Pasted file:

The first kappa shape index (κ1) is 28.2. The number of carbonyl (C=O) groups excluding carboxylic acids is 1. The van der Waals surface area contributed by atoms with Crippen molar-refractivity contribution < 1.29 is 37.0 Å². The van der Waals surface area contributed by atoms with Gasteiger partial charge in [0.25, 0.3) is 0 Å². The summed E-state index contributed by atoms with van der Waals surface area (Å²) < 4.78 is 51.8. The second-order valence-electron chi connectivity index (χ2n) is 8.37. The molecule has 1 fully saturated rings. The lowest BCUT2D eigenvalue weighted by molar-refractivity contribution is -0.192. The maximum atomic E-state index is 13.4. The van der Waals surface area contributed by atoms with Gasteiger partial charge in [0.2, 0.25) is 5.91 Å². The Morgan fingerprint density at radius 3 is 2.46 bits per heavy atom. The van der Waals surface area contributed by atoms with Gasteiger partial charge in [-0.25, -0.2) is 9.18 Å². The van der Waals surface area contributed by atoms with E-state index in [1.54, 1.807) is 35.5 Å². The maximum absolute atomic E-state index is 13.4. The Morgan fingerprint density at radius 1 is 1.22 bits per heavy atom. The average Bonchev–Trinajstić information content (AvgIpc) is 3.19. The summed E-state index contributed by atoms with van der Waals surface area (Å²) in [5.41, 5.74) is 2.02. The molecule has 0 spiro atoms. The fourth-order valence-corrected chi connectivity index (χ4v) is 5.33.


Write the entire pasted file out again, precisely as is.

The first kappa shape index (κ1) is 28.2. The number of carbonyl (C=O) groups excluding carboxylic acids is 1. The van der Waals surface area contributed by atoms with Crippen molar-refractivity contribution < 1.29 is 37.0 Å². The van der Waals surface area contributed by atoms with Gasteiger partial charge in [0.25, 0.3) is 0 Å². The summed E-state index contributed by atoms with van der Waals surface area (Å²) < 4.78 is 51.8. The second-order valence-electron chi connectivity index (χ2n) is 8.37. The molecule has 1 fully saturated rings. The lowest BCUT2D eigenvalue weighted by molar-refractivity contribution is -0.192. The maximum atomic E-state index is 13.4. The van der Waals surface area contributed by atoms with Gasteiger partial charge in [0.2, 0.25) is 5.91 Å². The Morgan fingerprint density at radius 3 is 2.46 bits per heavy atom. The van der Waals surface area contributed by atoms with Gasteiger partial charge in [-0.25, -0.2) is 9.18 Å². The van der Waals surface area contributed by atoms with E-state index in [1.54, 1.807) is 35.5 Å². The maximum absolute atomic E-state index is 13.4. The Morgan fingerprint density at radius 1 is 1.22 bits per heavy atom. The average Bonchev–Trinajstić information content (AvgIpc) is 3.19. The summed E-state index contributed by atoms with van der Waals surface area (Å²) in [5.41, 5.74) is 2.02. The molecule has 0 spiro atoms. The fourth-order valence-corrected chi connectivity index (χ4v) is 5.33.